BOSTON (AP) – Over two decades, the United States and its allies have spent hundreds of millions of dollars building databases for the Afghan people. The nobly declared goal: to promote law and order and state accountability and to modernize a country devastated by war. But when the Taliban took power in a flash, most of these digital devices – including identity verification biometrics – apparently fell into the hands of the Taliban. Built with few data protection precautions, it risks becoming the high-tech boot of a surveillance state. As the Taliban get their government skills, there are concerns that they will be used for social control and punishing supposed enemies.

Myanmar’s opposition calls for a national uprising against the army

BANGKOK (AP) – The main underground group coordinating the resistance against Myanmar’s military government published a comprehensive call for a nationwide uprising on Tuesday, increasing the prospect of growing unrest. The National Unity Government, which sees itself as a shadow government, was set up by elected MPs who were banned from taking their seats when the military came to power in February. The group’s incumbent president, Duwa Lashi La, declared a “state of emergency” and called for a revolt “in every village, town and town across the country at the same time”. A video of his speech was posted on Facebook.

From the battlefield to Tokyo: battle veterans compete in the Paralympics

FREMONT, Ind. (AP) – The bald, broad-shouldered cyclist has been remembering a nocturnal street in a distant city for years. He can still describe the city’s narrow streets and the stifling heat today. He speaks of the impasse that forced his convoy to turn back. And the explosion. “It will always be a part of me,” said Tom Davis, who sat outside his family home in rural Indiana. Cicadas screech. “I can do everything through Christ who strengthens me,” says a tattoo on a huge forearm. “But I can’t continue to be the guy who was blown up in Ramadi,” the city outside of Baghdad, where a hidden bomb threw his armored vehicle high into the air and cost the soldier a lot of his left leg.

Young Sikhs are still struggling with post-September. 11 Discrimination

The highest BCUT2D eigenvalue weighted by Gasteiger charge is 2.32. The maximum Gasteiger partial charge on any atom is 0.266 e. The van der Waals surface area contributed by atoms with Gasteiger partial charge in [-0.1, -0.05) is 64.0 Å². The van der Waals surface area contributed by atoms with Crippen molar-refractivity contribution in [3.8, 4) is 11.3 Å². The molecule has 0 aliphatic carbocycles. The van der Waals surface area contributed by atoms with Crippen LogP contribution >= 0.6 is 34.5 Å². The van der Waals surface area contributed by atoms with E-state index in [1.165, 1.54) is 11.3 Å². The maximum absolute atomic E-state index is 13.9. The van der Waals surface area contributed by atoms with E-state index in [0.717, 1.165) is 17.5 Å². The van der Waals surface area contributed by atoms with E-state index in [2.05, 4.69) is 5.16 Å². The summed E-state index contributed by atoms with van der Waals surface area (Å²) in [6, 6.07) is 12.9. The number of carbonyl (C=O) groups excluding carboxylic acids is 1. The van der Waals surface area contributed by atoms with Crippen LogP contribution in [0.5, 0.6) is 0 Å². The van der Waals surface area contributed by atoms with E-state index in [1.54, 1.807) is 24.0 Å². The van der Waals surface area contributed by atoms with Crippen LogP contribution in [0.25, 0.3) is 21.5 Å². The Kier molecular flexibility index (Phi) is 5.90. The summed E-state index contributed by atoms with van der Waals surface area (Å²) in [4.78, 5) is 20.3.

MESA, Arizona (AP) – Sikh businessman Balbir Singh Sodhi was killed at his gas station in Arizona four days after the 9/11 attacks by a man who said he would “go out and shoot a couple of towel heads” and mistaken him for him for an Arab Muslim. Young Sikh Americans are still struggling a generation later with the discrimination 9/11 unleashed against their elders and them, from school bullying to racial profiling to hate crimes – especially against men who normally wear beards and turbans, to demonstrate their faith. As the 20th anniversary of September 11 approaches, these younger Sikhs are saying that much more is needed to improve the prosecution of hate crimes against their community.

Virginia will remove Richmond’s Lee statue on Wednesday

RICHMOND, Virginia (AP) – A towering statue of Confederate General Robert E. Lee in Richmond, Virginia will be demolished Wednesday as a symbol of racial injustice, more than 130 years after it was erected in honor of the civil war leader. While many other Confederate symbols in the south have been removed without prior public notice to avoid recalcitrant crowds, Governor Ralph Northam’s office is expecting a large number and plans to livestream the event on social media. “Virginia’s largest memorial to the Confederate Uprising will fall this week,” Northam said in a press release on Monday. “This is an important step in showing who we are and what we value as the Commonwealth.” The imposing 6.4 m high bronze statue of Lee on horseback is enthroned on a granite pedestal almost twice as high in the grassy center of a roundabout on the famous Monument Avenue in Richmond.